Nobles Parents' E-Newsletter

February 2017

Nobles Parents' Newsletter February 2017

"Not Everything of Value Can Be Measured" by Provost Bill Bussey



From the sublime (David McCullough, Ta-Nehisi Coates, Jackie MacMullan) to the ridiculous (The Regurgitator), we all know about Wednesday’s long assemblies. These happen every other week. But what happens on the other Wednesdays?

Many years ago, the school decided to create a block of time during the week when all students could get together. Our hope was that students from different backgrounds and cultures, students who might not otherwise connect outside the classroom could find common interests and friendship in say, the chess club or the cooking club. To put it mildly, it worked.

Some organizations like the Multicultural Student Association, Peer Help and School Life Council are made up of students who are either elected by their peers or are appointed via a rigorous process. To start a club, students must craft a mission statement and find a faculty member who will, to varying degrees, oversee and give guidance. Some students float between clubs depending on what the agenda is that week. Some clubs meet at every opportunity, some less so; some slowly fade away. Still, at least a couple of times a month, someone wants to create a new club.

Following our 20-minute assembly, clubs and organizations gather from 8:20–8:55 a.m. during an open time known as X-block. There is another X-block on Friday, but it’s the longer Wednesday X-block that most clubs and organizations rely on most. A fair number of students use this chunk of time to meet with teachers or to catch up on their work—that’s fine—but they may miss something that could change their lives.

On Wednesday, January 25, I stepped away from my own student group to visit as many upper school meetings as I could, and asked students and faculty to email me what they were up to. What follows only skims the surface of what went on that day and does little justice to the depth of the discussions that took place.

  • The Nobles Model U.N. club welcomed about 20 students from Robert College in Istanbul, Turkey. They held a Joint Crisis Simulation in preparation for the following day’s Harvard Model U.N. Conference in Boston.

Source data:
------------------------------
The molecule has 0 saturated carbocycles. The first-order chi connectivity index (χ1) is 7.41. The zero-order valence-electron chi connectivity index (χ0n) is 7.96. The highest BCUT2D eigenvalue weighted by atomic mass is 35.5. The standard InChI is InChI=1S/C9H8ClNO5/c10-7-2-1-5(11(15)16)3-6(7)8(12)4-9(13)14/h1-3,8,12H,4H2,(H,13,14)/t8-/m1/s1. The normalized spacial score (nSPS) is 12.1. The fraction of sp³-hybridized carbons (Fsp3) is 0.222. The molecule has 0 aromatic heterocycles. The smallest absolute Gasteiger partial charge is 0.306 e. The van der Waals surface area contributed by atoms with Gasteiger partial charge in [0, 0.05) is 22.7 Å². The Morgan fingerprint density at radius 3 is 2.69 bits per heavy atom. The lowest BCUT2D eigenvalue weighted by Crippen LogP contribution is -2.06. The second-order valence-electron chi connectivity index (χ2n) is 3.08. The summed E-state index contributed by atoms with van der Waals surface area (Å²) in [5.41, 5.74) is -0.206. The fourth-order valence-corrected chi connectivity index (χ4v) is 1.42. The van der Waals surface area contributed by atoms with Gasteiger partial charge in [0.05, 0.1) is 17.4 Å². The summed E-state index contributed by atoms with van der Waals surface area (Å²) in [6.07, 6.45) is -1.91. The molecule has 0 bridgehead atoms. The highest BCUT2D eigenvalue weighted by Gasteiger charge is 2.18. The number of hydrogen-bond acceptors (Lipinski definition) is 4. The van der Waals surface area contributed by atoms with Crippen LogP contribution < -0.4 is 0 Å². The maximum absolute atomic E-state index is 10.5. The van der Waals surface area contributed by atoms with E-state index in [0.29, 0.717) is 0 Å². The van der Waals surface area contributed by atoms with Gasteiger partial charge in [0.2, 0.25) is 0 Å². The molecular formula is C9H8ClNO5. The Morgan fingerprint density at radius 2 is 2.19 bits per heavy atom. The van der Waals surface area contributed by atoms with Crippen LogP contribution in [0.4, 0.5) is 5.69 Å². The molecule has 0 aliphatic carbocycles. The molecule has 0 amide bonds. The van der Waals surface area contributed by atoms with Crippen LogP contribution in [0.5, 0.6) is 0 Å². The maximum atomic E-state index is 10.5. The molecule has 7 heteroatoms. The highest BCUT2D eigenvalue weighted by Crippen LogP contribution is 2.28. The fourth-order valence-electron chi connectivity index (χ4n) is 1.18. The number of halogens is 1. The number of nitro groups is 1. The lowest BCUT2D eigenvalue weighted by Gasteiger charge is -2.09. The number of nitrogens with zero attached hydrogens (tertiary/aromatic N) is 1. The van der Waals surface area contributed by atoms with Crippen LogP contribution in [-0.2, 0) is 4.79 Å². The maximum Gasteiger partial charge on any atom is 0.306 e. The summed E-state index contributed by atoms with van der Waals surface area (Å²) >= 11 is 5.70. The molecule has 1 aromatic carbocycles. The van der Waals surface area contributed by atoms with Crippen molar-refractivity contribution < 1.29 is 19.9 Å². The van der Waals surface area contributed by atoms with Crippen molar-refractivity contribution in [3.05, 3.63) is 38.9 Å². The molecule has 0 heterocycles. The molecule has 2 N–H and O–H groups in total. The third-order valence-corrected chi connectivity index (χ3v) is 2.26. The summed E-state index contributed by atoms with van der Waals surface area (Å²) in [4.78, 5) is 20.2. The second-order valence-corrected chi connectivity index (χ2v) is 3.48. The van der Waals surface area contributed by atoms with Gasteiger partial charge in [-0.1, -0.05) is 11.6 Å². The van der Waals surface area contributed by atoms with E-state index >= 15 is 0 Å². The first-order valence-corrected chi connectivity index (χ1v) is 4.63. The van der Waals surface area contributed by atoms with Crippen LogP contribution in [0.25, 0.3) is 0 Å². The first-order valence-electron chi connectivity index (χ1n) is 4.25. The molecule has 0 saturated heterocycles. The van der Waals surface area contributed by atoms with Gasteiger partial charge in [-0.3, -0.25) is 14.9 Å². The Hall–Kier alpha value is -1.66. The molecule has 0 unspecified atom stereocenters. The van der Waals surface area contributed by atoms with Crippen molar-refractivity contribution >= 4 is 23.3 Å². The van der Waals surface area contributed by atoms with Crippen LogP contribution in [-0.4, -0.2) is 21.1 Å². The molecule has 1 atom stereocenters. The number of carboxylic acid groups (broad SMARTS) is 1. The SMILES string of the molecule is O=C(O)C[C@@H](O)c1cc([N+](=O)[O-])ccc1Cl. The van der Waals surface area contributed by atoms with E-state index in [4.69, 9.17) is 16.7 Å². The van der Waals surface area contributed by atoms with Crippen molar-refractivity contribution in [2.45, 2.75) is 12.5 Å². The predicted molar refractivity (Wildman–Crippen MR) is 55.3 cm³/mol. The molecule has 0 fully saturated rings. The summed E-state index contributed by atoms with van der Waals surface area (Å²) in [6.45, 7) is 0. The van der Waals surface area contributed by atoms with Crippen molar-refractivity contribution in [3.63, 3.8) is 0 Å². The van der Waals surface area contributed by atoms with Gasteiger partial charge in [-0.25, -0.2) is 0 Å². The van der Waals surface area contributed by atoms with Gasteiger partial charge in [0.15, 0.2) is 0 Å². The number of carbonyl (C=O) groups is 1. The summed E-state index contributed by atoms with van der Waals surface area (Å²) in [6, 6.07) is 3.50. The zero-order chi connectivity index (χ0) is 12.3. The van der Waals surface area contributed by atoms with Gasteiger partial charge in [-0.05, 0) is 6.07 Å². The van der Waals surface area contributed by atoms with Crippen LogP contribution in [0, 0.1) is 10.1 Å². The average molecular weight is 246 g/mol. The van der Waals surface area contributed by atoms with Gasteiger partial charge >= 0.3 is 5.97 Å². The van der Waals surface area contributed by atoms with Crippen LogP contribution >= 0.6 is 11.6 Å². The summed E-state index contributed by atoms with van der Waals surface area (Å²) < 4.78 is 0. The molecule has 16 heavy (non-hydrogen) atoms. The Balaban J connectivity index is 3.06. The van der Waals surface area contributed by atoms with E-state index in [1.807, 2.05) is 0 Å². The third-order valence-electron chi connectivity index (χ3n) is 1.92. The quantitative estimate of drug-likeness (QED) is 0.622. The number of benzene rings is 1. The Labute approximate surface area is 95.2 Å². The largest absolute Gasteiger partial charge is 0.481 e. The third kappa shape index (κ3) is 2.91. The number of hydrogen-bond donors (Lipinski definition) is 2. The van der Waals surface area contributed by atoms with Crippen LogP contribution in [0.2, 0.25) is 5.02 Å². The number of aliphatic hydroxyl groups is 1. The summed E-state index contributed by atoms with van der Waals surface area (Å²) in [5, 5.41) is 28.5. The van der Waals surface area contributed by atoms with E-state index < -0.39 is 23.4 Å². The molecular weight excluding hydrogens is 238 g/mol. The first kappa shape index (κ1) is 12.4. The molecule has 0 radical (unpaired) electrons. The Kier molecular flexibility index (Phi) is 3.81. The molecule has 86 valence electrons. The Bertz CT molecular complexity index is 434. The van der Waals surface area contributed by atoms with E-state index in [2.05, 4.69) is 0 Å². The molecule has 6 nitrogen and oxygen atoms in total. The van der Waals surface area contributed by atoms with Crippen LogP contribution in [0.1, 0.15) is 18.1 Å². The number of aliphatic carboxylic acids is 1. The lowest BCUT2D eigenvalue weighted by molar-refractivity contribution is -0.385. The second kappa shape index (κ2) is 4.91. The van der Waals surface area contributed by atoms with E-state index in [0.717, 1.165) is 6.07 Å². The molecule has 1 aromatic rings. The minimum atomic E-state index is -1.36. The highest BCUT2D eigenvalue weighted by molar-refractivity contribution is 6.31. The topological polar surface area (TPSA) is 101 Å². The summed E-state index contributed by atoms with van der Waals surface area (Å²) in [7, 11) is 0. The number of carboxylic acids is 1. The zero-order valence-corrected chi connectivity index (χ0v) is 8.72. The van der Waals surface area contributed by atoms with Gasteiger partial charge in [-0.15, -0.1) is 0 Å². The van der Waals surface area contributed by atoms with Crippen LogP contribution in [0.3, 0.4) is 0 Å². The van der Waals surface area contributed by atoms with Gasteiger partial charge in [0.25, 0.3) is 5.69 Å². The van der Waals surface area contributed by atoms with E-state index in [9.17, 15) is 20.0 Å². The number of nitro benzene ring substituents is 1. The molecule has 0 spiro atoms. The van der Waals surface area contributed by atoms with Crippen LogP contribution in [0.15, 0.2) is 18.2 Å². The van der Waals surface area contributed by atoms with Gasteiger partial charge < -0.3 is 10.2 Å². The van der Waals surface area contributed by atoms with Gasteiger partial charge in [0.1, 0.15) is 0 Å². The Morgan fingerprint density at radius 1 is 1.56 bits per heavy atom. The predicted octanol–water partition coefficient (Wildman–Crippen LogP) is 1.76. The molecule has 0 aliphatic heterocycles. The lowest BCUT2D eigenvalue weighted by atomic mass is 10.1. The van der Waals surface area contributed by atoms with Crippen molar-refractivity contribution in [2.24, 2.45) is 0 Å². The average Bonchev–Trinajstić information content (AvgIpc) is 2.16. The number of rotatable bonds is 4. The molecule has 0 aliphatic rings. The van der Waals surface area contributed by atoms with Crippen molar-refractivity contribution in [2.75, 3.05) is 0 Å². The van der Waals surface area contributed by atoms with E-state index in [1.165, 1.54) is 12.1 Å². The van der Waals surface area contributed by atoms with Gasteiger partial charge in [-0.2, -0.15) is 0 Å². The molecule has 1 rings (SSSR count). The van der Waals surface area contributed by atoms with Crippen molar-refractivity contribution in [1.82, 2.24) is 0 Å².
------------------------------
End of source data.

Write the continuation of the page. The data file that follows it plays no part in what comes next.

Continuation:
• Students for Gender Equality hosted a debrief of the Boston Women’s March. One participant said, “The discussion progressed to considering how the feelings of inclusivity, hope and momentum might manifest in everyday activities. Students took risks, modeling the kind of listening and exchange of ideas that everyone—regardless of political opinion—recognizes we need to get better at.”
  • The Multicultural Student Association discussed “safe spaces” (where anyone can feel safe to fully express without fear of being made to be uncomfortable, unsafe, or unwelcome for any reason) and “trigger warnings” (a statement at the start of a piece of writing, video, etc. warning of potentially distressing content). ”
  • The School Life Council worked on a special Valentine Day’s surprise as well as an upcoming assembly game show presentation.
  • The Environmental Action Committee discussed a fundraiser for a new roof at the Endicott Community Greenhouse and talked about Earth Day and new signs asking people to turn the lights off when leaving a room.
  • The Asian Culture Club brought in the new year by making dumplings and writing Lunar New Year wishes.
  • The Marine Conservation Club conferred about how companies like SeaWorld should maintain the health and safety of their larger animals, and generated topics for future presentations.
  • The Young Republicans’ Club focused on the signing of President Trump’s first few executive orders; both the Dakota Access Pipeline and the construction of the wall along the Mexican border that garnered varying degrees of support.
  • The Computer Science Club debugged a scoreboard they are making for the squash courts. They also had a team working on an emergency attendance app, as well as remaking the Nobles app.

Not everything that is important can be measured. Many who have passed through Nobles over the years remember those Wednesday X-blocks with great affection. By creating a structured but informal atmosphere, the school has created a sliver of time that allows many students, without pressure and at their own chosen speed, to connect not only with their peers but also to the world at large. What happens for many during x-block—the friendships, the exchange of ideas, becoming more aware, or just having fun—are mosaics that when joined allow students to find the confidence to craft not only their own future but quite possibly a crescent of the world community as well.

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If you have questions, comments or suggestions for this newsletter, email Kim Neal at kim_neal@nobles.edu.